HC Deb 10 June 1907 vol 175 c1082
MR. CLYNES (Manchester, N.E.)

I beg to ask the Secretary of State for the Home Department whether his attention has been drawn to a number of petty robberies committed by boys in Manchester, and to their punishment by strokes with the birch rod; whether he is aware that the boys are children of poor parents who reside in districts where there is little facility or space for wholesome games and recreation; and, as one of the birched boys, who stole some biscuits and chocolate, is but eleven years old, whether he will consider the advisability of introducing legislation to prevent the infliction of birching in such cases.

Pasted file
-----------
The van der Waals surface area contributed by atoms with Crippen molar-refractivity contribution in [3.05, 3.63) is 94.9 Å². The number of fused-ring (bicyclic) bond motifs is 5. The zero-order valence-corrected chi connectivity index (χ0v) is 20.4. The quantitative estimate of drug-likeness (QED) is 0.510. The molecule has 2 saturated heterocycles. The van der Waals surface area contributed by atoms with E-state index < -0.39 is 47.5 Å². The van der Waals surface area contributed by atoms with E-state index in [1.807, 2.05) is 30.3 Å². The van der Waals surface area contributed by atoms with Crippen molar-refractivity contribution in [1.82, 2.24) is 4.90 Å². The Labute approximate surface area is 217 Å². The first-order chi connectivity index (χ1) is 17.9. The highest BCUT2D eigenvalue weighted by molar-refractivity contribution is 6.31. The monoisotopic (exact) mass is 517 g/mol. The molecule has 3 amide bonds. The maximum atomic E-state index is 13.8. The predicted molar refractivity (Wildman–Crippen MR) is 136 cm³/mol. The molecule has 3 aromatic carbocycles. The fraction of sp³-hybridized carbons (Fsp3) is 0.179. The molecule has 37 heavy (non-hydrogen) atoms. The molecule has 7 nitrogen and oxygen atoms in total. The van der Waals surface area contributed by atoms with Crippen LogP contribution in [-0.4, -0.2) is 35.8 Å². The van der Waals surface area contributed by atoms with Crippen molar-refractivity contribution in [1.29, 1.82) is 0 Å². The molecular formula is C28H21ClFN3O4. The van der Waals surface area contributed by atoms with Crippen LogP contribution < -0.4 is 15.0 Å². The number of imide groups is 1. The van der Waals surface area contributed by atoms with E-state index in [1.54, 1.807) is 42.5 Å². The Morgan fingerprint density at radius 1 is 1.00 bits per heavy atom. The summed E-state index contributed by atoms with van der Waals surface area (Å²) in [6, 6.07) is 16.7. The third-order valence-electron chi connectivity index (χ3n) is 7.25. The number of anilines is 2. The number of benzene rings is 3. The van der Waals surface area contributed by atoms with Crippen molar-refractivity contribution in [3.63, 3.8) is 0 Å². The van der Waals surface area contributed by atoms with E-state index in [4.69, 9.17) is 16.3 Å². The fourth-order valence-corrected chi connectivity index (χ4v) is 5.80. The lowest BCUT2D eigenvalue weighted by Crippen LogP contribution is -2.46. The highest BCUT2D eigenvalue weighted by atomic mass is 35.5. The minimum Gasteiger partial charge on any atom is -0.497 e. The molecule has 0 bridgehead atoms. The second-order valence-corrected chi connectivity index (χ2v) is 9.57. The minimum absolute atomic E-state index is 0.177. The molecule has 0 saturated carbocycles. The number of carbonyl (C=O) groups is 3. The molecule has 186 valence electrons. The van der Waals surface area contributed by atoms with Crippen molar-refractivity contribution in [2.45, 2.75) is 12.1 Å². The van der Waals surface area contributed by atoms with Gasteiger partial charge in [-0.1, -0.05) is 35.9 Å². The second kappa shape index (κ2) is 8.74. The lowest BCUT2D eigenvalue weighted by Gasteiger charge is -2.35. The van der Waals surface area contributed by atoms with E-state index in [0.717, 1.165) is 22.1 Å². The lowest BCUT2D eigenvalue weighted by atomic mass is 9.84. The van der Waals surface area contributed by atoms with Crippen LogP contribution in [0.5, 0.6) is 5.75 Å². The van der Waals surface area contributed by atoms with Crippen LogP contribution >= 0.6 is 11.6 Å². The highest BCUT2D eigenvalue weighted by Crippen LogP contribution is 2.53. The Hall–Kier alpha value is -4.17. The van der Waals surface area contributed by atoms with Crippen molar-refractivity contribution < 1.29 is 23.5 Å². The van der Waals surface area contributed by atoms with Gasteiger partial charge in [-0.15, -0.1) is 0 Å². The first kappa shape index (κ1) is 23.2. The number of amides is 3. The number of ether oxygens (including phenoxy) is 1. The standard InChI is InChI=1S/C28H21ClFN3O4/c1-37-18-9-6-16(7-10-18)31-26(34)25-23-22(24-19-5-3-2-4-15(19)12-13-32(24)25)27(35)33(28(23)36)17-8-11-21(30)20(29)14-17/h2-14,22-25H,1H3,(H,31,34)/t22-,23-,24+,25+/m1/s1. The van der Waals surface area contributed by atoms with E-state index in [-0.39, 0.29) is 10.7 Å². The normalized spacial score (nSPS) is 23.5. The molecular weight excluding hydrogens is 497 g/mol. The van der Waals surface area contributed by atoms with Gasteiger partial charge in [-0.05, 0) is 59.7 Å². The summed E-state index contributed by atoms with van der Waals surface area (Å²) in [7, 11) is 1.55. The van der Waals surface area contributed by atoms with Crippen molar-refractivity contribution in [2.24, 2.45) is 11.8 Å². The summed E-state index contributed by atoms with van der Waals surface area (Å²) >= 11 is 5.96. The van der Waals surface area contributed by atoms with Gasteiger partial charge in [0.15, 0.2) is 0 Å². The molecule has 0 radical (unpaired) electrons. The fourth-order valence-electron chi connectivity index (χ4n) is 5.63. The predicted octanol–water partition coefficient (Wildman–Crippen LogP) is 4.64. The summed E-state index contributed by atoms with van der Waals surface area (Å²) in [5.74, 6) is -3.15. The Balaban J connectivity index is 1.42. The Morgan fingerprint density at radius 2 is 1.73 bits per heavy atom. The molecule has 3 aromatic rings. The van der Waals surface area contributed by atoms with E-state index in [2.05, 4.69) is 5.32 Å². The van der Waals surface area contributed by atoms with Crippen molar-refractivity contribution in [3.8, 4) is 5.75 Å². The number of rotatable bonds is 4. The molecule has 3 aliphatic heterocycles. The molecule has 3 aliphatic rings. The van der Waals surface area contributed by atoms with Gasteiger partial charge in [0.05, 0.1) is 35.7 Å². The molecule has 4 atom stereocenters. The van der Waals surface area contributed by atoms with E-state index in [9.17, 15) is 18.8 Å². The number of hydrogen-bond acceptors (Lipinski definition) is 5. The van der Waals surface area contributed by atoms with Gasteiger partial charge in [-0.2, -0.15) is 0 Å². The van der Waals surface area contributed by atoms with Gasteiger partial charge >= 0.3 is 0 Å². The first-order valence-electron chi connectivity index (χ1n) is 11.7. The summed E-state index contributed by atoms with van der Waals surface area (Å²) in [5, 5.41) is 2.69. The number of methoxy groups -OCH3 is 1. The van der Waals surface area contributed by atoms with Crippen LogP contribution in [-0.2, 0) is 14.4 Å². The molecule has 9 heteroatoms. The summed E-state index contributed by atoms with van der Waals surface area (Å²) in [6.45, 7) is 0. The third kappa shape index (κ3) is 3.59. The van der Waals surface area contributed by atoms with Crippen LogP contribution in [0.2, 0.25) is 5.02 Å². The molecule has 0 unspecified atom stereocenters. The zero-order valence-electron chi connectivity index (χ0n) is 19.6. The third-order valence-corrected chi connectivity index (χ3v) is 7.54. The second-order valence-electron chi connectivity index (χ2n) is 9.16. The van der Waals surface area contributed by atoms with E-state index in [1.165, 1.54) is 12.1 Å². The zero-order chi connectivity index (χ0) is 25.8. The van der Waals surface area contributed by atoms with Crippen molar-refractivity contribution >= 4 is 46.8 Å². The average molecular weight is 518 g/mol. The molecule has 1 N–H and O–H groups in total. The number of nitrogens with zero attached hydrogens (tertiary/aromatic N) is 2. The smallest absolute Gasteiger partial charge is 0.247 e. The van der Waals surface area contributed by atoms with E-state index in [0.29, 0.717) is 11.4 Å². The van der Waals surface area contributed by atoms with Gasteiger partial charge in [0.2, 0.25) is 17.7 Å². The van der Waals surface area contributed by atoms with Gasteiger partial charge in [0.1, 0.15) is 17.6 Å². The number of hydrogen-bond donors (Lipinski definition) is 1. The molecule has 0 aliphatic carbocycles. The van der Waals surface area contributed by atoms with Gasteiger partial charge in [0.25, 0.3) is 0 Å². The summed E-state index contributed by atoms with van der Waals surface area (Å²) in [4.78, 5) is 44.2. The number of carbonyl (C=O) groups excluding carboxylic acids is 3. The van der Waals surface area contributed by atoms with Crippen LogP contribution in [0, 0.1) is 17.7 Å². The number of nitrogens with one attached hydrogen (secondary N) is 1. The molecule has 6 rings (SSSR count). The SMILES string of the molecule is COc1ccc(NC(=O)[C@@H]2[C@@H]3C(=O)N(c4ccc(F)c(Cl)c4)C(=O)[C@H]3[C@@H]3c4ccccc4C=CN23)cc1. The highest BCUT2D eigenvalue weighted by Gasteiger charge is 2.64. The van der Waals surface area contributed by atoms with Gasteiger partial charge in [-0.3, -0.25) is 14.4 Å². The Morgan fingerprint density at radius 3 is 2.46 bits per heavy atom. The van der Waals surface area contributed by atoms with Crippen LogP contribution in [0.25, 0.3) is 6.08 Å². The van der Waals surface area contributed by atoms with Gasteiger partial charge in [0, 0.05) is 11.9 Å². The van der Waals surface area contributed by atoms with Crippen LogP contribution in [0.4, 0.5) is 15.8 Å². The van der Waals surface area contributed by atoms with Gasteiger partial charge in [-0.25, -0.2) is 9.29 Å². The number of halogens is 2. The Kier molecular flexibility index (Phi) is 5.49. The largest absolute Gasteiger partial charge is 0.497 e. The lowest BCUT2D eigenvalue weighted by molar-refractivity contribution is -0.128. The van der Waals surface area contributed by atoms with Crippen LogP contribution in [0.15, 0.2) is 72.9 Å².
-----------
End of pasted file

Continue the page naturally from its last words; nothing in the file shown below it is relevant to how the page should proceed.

I find on inquiry that in the case of juvenile offenders convicted of stealing, birching has been used in Manchester to a considerable extent as an appropriate punishment instead of fine or imprisonment. I may point out that it is usually poor people who suffer from the depredations of boys, and they have to be protected. I am not prepared to bring in the Bill suggested by the hon. Member, but I hope that the additional facilities afforded by the Probation of Offenders Bill now before the House may diminish the number of cases in which punishment is necessary.


In this case the theft was from a large warehouse not owned by poor people.


I think birching is a very useful form of punishment, and, honestly, I deem it better than sending a boy to gaol or imposing a fine on parents who cannot afford to pay.

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